Functional behavior analysis is a very useful tool because differs from a simple descriptive analysis by meeting the following characteristics:
1. It is functional
While the first thing that is usually done is to identify and describe the behaviors, it is done with functional intent. In other words, that is to say it is intended to collect information to explain the problem and develop a therapeutic or educational action plan, And does not study the static elements, but the events and actions that can be localized in time.
2. Focus on the present
Taking into account personal history is an important aspect; however, we need to focus on how the patient behaves now.
3. Study the relationships
Functional behavior analysis is based on the study of the relationships between behavioral events (emitted by the subject) and environmental events (occurring around them).
For that, he does not focus solely on the individual, but sees him as a part of reality interconnected with his environmentUnlike what happens with psychological research proposals based on introspection.
Behaviors that significantly interfere with a person’s well-being are particularly important, so it will be necessary to focus therapy on resolving these behaviors.
4. It’s dynamic
Human behavior is an unstable thing. The patient may change as the psychotherapy develops. In addition, the patient himself may not initially have given all the information necessary to understand his psychological distress.
This is why the psychologist he must be aware that the assumptions raised at the outset can be refuted, And reworked them based on the new information.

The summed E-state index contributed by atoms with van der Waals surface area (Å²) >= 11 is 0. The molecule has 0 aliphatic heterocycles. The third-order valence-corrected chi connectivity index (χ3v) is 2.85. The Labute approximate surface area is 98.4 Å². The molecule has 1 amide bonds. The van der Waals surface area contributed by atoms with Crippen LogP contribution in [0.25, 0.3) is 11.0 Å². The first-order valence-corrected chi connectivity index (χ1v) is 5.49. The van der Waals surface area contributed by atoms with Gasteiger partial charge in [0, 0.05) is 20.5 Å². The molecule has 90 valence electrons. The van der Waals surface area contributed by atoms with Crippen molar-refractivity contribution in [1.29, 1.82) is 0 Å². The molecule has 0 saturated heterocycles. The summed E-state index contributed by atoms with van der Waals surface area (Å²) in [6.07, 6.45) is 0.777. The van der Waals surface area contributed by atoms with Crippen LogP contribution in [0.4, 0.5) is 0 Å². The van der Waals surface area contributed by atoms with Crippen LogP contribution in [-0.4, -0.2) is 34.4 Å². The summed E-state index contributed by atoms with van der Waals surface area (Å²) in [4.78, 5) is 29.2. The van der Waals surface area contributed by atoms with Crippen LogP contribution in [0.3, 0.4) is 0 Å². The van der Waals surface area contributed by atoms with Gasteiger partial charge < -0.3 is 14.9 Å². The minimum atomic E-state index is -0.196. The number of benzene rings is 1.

5. It’s ideographic
Each person is different when it comes to their personality, behavior and experiences.
Hypotheses raised after analysis of behavior they can only go so far as to explain the reason for the behavior of the person analyzed, Since this is linked to a chain of unique and irreplaceable events, which leave a mark on their learning history.
In other words, the discovery in one person is difficult to generalize to the rest of the population.
6. It’s heuristic
essentially this type of analysis is a diagram that describes the behavior of the person, Through which we have organized the information obtained about him. It does not aim to describe the human reality, only that of the patient coming for consultation.
7. It’s hypothetical
If the ideal would be to be able to explain precisely why the person behaves in this way, the functional analysis of the behavior remains a tool which raises hypothetical explanations.
In other words, what we think is the source of the problem and what causes it to persist can be changed, it is not the information which implies a clear and immutable causality.
- Fonts-Ortega, J. and Quiroga-Romero, I. (2004). The two indispensable principles of the functional analysis of behavior and radical behaviorism. Psicothema, 6 (4), 555-562.
- Zanón, I., Matías, T., Luque, A., Moreno-Agostino, D., Aranda, E., Morales, C., … and Márquez-González, M. (2014) Guide for the preparation of a functional analysis of human behavior: Faculty of Psychology. Autonomous University of Madrid. Retrieved from: http://www.uam.es/UAM/CPA.